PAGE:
I have spent most of my teaching career teaching beginner riders. I'm one of those rare people who enjoys teaching beginners. Especially the very first few lessons. I think that how riders are taught proper position in their initial lessons makes a huge impact on how capable they become as riders when they get farther down the line.
I teach my riders in a balanced seat position. Which is what I find to be the most effective and safest position to teach new riders. Once riders have become more involved, they may choose to transition into a discipline that requires tweaking the balanced seat position here or there, for things like hunt seat equitation, dressage, or switching to one of the western disciplines.
In the very beginning though, I believe the most secure position (and most basic and easy for the rider to learn and understand) is what I call the balanced seat position. To describe it in the most basic way would be having your riders be seated in the saddle with a straight line from shoulder, hip, to heel. Easier said than done for beginner riders, but I find it to be straightforward to teach. So I'm hoping that my description might help someone who is just learning to understand what their instructor is trying to say.
The Balanced Seat Position:
To start, our goal in finding the best position in the saddle on the most basic level is we would like to learn to be as balanced in the saddle as we are when we are standing on the ground.
We don't even think about being balanced on the ground right? Our body just does it for us. We stand up with our bodies aligned so that we are balanced. We are standing with a straight line from our shoulder to our hip to our heel.
When seated in the saddle, we need to find this same balance. It doesn't come as easy when we get on the horse. It is easy on the ground since the ground is a non-moving surface. Once we get on a horse and it starts walking or even shifting its weight, our body naturally goes into self-defense mode, which is the fetal position. Curl up and hold on!
This is the worst possible position to be when you are on top a thousand pound animal. No stability at all! Think about how we stand on the ground with a straight line from our shoulder to our hip to our heel.
What would happen if you tried to stand with your shoulders and upper body pitched way far forward over your waist and feet? You would start leaning farther and farther forward, and if you eventually didn't put your shoulders back, you would fall down face first.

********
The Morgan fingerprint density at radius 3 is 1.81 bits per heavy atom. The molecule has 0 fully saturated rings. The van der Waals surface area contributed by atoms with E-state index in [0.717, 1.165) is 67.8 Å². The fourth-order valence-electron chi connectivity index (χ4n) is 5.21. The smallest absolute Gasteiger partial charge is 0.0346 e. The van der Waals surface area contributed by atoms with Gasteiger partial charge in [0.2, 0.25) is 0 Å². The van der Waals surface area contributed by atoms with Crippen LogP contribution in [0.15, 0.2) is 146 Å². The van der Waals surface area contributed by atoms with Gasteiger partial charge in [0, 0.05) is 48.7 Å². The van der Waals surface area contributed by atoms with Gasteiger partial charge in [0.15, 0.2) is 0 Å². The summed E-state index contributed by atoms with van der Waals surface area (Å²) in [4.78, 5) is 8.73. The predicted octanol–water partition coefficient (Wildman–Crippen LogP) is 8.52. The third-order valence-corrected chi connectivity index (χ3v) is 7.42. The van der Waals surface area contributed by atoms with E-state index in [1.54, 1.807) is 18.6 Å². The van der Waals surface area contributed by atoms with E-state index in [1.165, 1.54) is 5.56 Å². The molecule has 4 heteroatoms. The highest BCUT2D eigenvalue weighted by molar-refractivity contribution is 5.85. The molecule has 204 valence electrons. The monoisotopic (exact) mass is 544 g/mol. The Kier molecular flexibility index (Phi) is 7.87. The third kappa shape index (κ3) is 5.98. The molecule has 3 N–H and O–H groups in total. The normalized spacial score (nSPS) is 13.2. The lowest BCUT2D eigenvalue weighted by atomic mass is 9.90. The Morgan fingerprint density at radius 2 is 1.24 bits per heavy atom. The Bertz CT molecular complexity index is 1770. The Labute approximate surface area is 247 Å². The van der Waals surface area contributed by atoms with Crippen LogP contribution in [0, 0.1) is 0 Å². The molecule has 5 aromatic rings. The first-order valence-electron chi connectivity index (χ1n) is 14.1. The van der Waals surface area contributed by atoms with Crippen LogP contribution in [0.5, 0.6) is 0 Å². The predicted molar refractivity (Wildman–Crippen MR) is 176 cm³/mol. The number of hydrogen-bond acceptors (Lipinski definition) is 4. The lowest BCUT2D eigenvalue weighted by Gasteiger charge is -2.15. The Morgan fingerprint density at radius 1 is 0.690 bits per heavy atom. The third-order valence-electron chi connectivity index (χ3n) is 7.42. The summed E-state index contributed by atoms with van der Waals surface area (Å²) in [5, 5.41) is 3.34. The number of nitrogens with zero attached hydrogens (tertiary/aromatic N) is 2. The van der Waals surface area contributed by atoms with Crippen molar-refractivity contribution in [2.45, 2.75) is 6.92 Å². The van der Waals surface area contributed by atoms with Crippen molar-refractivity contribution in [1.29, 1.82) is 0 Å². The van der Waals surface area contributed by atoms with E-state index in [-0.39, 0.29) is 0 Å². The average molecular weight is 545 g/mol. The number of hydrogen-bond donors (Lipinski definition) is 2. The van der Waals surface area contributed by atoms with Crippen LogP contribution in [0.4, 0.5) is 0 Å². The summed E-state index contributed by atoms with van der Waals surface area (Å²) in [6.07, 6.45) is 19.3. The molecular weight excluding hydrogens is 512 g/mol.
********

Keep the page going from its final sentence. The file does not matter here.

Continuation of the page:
Now think about what would happen if you tried to stand and lean with your shoulders and upper body way back. If you exaggerated your shoulders leaning back, you would eventually fall over backward.
Luckily, when we're on the ground and our brain is talking to our body properly, we don't even have to think about standing with a straight line from our shoulder to our hip to our heel. It happens instinctively. Every once in a while, something will happen and we might trip and stumble and have to make a correction. Generally speaking, though, we do it on autopilot. On solid ground, our body can keep us in that position easily.
On top of a moving horse, it becomes our job to hold ourselves in that position, which requires core muscles and leg muscles. Eventually, if you keep working in this position, you will learn to sit properly in the saddle automatically as well. It's called creating muscle memory. All athletes in their chosen sports have to learn muscle memory to be able to excel. It just takes time and practice.
Muscle memory requires a lot of time and perfect practice to learn and that is why I feel it is so important that new riders learn to ride in a properly balanced position from the very beginning – not just for safety but so that they get the correct muscle memory from the very beginning. It is easier to take it slow and get it right than unlearn it later.
The Magic Wand Visualization:
There is a visualization strategy you can use that helps a lot of my students understand the importance of this. Imagine that you were sitting on your horse and all of a sudden someone waved a magic wand and the horse disappeared. What would happen to you? Would you land on your feet? Would you fall flat on your face? Or would you be on your bottom in the arena sand?